Driving Business Development

Using Referrals, or, the Power of the Indirect Approach

IDENTIFYING KEY CLIENT targets and developing strategies to actively pursue them tends to form a part of every lawyer’s business development plan, and many lawyers spend all of their marketing time and resources focusing on potential clients.

The pursuit of specific targets is a good approach when it’s possible to determine who offers high potential in sending you new work. Although many lawyers have a tendency to focus on targeting potential clients and then pursuing them directly, the reality is that acquiring work through referrals is the most powerful and effective way to build a practice.

The Power of Referrals

It isn’t always easy to determine who is going to need what you provide and who your direct targets are or should be. In fact, it is more often the case that you won’t be able to identify your potential clients in advance, and you won’t be able to predict with any degree of certainty where your next client might come from.

Although times are changing and the use of various forms of advertising and online media are on the rise in the profession, it still holds true that generating clients through referrals will continue to be the best way to develop business.

Those who come to you by way of a referral knock on your door because they have been given a positive recommendation from someone who they know and respect. Given that they already know you do good work and likely have a sense of the fees you charge, potential clients who come in as referrals will be easier to develop a relationship with and more inclined to retain you than those who haven’t been referred to you. And, they will be less likely to try to negotiate your fee.

Not only that, but when it comes to maximizing your returns in terms of new clients obtained and new matters opened, the successful cultivation of a good referral source will often provide higher returns than the successful cultivation of a good new client. That’s because a referral source can supply a steady stream of new work through referring many new clients, whereas one direct target who becomes one new client is exactly that: just one new client.

Given the above, it is easy to understand why many of the most successful practices are ones built entirely on referrals.

Categories of Referral Sources

Referral sources won’t be those for whom you are opening new files, and they won’t be those who will be paying your fees, but they can provide access to those who will. The three main categories of referral sources are past clients, high power influencers, and other professionals working in the same markets as you.

Past Clients

If you have done good work for past clients, generating new work through them should be an easy matter. Satisfied clients already know you and have had direct experience working with you, which makes them highly credible sources of information; and, they are already positively disposed toward you and your firm. This means that they are ideally positioned to act as referral sources. Past clients are your very best referral sources.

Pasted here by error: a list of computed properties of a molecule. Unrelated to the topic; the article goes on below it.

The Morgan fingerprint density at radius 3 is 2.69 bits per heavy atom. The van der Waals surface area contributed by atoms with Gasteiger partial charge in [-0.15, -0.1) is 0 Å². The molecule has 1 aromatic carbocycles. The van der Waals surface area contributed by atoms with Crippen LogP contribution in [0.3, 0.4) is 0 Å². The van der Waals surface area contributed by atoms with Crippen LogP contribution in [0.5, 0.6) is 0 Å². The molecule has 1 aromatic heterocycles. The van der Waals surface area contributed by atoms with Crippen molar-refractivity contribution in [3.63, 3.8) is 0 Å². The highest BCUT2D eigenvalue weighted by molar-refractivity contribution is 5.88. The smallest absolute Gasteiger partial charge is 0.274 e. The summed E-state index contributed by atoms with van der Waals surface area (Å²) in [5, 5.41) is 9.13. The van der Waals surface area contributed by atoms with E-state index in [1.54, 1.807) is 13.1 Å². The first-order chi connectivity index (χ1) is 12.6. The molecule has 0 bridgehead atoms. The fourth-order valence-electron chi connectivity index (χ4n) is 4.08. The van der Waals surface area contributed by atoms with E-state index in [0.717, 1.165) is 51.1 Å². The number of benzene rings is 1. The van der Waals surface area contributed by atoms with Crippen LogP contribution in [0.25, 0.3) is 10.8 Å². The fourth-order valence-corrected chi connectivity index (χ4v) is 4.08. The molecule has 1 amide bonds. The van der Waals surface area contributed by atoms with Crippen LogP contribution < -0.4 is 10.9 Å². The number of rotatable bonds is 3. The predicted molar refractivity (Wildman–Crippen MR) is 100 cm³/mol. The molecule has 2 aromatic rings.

Although the word of someone who hasn’t worked directly with you won’t ever carry as much weight as the word of someone who has, people in the business community who are powerful, visible and highly respected are, of course, excellent referral sources. Like your past clients, they are putting themselves on the line when they make a referral, and in order to maintain their power, their reputation and the respect of those around them, they will be very careful about who they recommend. And everyone knows that which is why they are your second best referral source.

Those Who Share Your Target Markets

In this category are all of those professionals who are interested in the same clients that you are. That includes those in other professions; depending on your area of practice, that might include accountants, investors, bankers, insurers or engineers. It also includes people who practice law at other firms, who might not be willing or able to take on the client in question because they don’t have the expertise, they don’t have the capacity, or they have a conflict of interest.

The Bottom Line

Relative to other approaches to marketing, generating new work through referrals is low-cost and high-return: simply put, it is the best way to develop business.

Donna Wannop, LLB, MBA, is a practice development coach who has worked exclusively with the legal profession for more than 30 years. Reach her at www.donnawannop.com.